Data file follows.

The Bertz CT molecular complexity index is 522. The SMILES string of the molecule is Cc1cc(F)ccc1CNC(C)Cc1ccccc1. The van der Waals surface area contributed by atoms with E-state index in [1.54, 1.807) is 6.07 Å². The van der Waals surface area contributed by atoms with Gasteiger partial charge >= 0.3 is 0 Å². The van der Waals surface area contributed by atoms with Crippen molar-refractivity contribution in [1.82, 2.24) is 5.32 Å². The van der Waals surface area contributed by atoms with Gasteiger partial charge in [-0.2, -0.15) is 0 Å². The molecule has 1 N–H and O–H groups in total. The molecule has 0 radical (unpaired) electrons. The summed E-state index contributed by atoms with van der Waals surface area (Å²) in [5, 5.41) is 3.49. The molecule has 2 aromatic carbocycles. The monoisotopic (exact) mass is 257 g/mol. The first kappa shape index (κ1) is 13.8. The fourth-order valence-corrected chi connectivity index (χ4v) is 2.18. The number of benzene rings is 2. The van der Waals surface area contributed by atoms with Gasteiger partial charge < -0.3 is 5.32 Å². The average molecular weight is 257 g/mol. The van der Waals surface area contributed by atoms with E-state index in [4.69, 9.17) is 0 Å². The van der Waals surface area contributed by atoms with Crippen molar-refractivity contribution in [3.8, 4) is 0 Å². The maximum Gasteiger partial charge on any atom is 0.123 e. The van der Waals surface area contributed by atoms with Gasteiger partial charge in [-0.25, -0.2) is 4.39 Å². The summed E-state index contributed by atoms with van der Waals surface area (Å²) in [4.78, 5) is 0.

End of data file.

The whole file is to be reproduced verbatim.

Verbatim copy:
The Bertz CT molecular complexity index is 522. The SMILES string of the molecule is Cc1cc(F)ccc1CNC(C)Cc1ccccc1. The van der Waals surface area contributed by atoms with E-state index in [1.54, 1.807) is 6.07 Å². The van der Waals surface area contributed by atoms with Gasteiger partial charge >= 0.3 is 0 Å². The van der Waals surface area contributed by atoms with Crippen molar-refractivity contribution in [1.82, 2.24) is 5.32 Å². The van der Waals surface area contributed by atoms with Gasteiger partial charge in [-0.2, -0.15) is 0 Å². The molecule has 1 N–H and O–H groups in total. The molecule has 0 radical (unpaired) electrons. The summed E-state index contributed by atoms with van der Waals surface area (Å²) in [5, 5.41) is 3.49. The molecule has 2 aromatic carbocycles. The monoisotopic (exact) mass is 257 g/mol. The first kappa shape index (κ1) is 13.8. The fourth-order valence-corrected chi connectivity index (χ4v) is 2.18. The number of benzene rings is 2. The van der Waals surface area contributed by atoms with Gasteiger partial charge < -0.3 is 5.32 Å². The average molecular weight is 257 g/mol. The van der Waals surface area contributed by atoms with E-state index in [4.69, 9.17) is 0 Å². The van der Waals surface area contributed by atoms with Crippen molar-refractivity contribution in [3.8, 4) is 0 Å². The maximum Gasteiger partial charge on any atom is 0.123 e. The van der Waals surface area contributed by atoms with Gasteiger partial charge in [-0.25, -0.2) is 4.39 Å². The summed E-state index contributed by atoms with van der Waals surface area (Å²) in [4.78, 5) is 0.